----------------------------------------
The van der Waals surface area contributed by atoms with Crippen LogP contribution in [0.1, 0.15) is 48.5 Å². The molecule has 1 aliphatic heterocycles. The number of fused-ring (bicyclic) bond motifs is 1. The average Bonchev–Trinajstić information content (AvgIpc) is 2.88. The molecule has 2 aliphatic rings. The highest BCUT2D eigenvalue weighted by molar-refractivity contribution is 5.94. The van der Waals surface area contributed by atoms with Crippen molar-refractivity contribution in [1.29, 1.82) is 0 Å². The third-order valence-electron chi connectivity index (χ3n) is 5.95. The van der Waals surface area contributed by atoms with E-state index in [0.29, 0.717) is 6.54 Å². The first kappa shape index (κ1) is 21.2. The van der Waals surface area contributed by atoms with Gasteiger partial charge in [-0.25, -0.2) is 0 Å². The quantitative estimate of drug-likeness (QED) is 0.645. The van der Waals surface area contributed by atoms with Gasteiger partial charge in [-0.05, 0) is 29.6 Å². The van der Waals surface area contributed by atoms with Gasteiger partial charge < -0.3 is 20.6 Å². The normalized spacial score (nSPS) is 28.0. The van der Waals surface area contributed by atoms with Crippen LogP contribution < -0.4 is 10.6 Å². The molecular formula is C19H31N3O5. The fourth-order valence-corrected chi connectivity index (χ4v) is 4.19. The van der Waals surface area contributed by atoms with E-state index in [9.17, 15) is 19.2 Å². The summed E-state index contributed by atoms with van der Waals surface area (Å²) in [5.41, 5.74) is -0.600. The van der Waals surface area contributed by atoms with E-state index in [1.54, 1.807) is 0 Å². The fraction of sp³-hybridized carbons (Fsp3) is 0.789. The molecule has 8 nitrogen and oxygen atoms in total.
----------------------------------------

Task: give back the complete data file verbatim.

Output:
The van der Waals surface area contributed by atoms with Crippen LogP contribution in [0.1, 0.15) is 48.5 Å². The molecule has 1 aliphatic heterocycles. The number of fused-ring (bicyclic) bond motifs is 1. The average Bonchev–Trinajstić information content (AvgIpc) is 2.88. The molecule has 2 aliphatic rings. The highest BCUT2D eigenvalue weighted by molar-refractivity contribution is 5.94. The van der Waals surface area contributed by atoms with Crippen molar-refractivity contribution in [1.29, 1.82) is 0 Å². The third-order valence-electron chi connectivity index (χ3n) is 5.95. The van der Waals surface area contributed by atoms with E-state index in [0.29, 0.717) is 6.54 Å². The first kappa shape index (κ1) is 21.2. The van der Waals surface area contributed by atoms with Gasteiger partial charge in [-0.25, -0.2) is 0 Å². The quantitative estimate of drug-likeness (QED) is 0.645. The van der Waals surface area contributed by atoms with Gasteiger partial charge in [-0.05, 0) is 29.6 Å². The van der Waals surface area contributed by atoms with Gasteiger partial charge < -0.3 is 20.6 Å². The normalized spacial score (nSPS) is 28.0. The van der Waals surface area contributed by atoms with Crippen LogP contribution < -0.4 is 10.6 Å². The molecular formula is C19H31N3O5. The fourth-order valence-corrected chi connectivity index (χ4v) is 4.19. The van der Waals surface area contributed by atoms with E-state index in [9.17, 15) is 19.2 Å². The summed E-state index contributed by atoms with van der Waals surface area (Å²) in [5.41, 5.74) is -0.600. The van der Waals surface area contributed by atoms with E-state index in [1.54, 1.807) is 0 Å². The fraction of sp³-hybridized carbons (Fsp3) is 0.789. The molecule has 8 nitrogen and oxygen atoms in total.